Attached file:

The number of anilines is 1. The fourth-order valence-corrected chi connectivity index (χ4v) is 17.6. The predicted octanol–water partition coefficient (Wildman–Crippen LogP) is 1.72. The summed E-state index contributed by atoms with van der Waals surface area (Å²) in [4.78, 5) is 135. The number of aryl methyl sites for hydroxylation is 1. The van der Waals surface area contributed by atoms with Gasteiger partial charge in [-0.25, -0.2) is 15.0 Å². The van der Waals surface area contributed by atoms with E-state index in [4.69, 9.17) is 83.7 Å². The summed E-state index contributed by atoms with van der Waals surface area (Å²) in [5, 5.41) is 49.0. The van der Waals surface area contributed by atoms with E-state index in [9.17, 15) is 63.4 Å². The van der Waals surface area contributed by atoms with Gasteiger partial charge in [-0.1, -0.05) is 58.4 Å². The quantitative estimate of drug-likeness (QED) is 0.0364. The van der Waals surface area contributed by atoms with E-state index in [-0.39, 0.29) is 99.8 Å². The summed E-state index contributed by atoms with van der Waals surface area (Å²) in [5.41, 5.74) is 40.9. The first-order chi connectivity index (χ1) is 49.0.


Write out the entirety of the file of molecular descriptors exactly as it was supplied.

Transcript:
The number of anilines is 1. The fourth-order valence-corrected chi connectivity index (χ4v) is 17.6. The predicted octanol–water partition coefficient (Wildman–Crippen LogP) is 1.72. The summed E-state index contributed by atoms with van der Waals surface area (Å²) in [4.78, 5) is 135. The number of aryl methyl sites for hydroxylation is 1. The van der Waals surface area contributed by atoms with Gasteiger partial charge in [-0.25, -0.2) is 15.0 Å². The van der Waals surface area contributed by atoms with E-state index in [4.69, 9.17) is 83.7 Å². The summed E-state index contributed by atoms with van der Waals surface area (Å²) in [5, 5.41) is 49.0. The van der Waals surface area contributed by atoms with E-state index in [9.17, 15) is 63.4 Å². The van der Waals surface area contributed by atoms with Gasteiger partial charge in [-0.1, -0.05) is 58.4 Å². The quantitative estimate of drug-likeness (QED) is 0.0364. The van der Waals surface area contributed by atoms with E-state index in [-0.39, 0.29) is 99.8 Å². The summed E-state index contributed by atoms with van der Waals surface area (Å²) in [5.41, 5.74) is 40.9. The first-order chi connectivity index (χ1) is 49.0.